In February 2018, you can sign up to take part in the iEARN Water is Life project. As part of this global collaborative project, your students will be involved in active research and action-oriented collaboration concerning water as the vital essence of life.

Students will be encouraged and supported in the development of their learning. Working collaboratively with students in schools around the globe they will be encouraged to turn their research into ideas they can take to the community: local, national and global.

The iEarn Water in Life project is aimed at students in primary and secondary schools and will take place between February and June 2018.

To find out more about this project - or to sign up - please see the Water is Life Projects Space 

Please let us know if you have signed up - or if you are working on any other projects with a Water Conservation theme. We would like to share your ideas with other teachers.

Monday, 29 January 2018

Create a short film with your interpretation of "In Another's Shoes"

(submitted on behalf of EdTechTeam)

Do your learners have access to tablets or phones that they can use to create short films? Are you looking for an opportunity for your learners to express themselves in a creative and meaningful way? Why not ask them to create a two-minute video responding to the theme "In Another's Shoes".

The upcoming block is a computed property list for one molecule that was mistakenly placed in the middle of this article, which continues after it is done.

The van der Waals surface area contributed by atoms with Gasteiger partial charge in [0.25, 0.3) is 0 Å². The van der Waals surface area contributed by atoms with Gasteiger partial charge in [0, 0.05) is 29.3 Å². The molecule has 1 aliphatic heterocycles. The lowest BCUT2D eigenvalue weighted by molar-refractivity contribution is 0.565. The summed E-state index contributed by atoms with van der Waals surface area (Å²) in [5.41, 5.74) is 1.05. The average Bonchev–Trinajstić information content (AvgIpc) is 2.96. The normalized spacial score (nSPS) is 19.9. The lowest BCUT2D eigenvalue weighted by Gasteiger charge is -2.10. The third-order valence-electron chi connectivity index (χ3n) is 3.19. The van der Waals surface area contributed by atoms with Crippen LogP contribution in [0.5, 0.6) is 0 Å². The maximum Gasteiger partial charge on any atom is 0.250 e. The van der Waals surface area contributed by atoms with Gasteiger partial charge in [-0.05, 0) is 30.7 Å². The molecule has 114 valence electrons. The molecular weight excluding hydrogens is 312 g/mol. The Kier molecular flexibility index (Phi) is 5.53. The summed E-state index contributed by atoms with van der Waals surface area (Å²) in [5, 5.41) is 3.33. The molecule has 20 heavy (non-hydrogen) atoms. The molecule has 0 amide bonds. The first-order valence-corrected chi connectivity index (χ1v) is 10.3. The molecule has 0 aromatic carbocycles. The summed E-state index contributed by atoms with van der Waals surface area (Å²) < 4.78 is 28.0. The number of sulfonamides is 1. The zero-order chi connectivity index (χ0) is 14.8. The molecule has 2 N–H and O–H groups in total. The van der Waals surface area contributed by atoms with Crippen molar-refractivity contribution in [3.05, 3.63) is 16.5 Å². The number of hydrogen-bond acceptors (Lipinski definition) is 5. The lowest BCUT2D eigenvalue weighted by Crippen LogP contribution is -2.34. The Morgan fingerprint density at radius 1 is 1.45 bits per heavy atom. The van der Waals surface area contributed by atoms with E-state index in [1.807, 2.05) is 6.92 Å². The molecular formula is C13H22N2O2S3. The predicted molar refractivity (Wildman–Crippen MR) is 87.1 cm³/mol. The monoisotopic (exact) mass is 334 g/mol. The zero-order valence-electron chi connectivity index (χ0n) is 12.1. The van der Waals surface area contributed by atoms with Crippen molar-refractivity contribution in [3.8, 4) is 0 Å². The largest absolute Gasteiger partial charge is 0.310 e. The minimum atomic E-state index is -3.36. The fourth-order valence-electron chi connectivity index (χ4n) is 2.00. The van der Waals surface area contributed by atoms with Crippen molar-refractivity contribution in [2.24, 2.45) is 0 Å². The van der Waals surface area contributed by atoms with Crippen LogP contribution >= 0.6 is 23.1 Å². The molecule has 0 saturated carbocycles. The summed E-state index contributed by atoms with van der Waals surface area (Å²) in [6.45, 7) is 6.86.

A new nonprofit has just launched the Global Student Voice Film Festival. This is an English-language film competition open globally to students ages 5-18. Students are invited to create a film no longer than 2 minutes responding to the prompt “In Another’s Shoes”.

Participants are free to experiment with different mediums including animation, puppetry, stop motion or silent films. Your learners are welcome to interpret this theme in any way that they chose - so long as audience members can see how their creative work relates to the theme. In fact, creativity is encouraged as learners are encouraged to think beyond their first impressions to create a truly original film.

Not only is this competition a great way for learners to develop empathy for others (and to learn some new filmmaking techniques at the same time) - there are also great prizes up for grabs.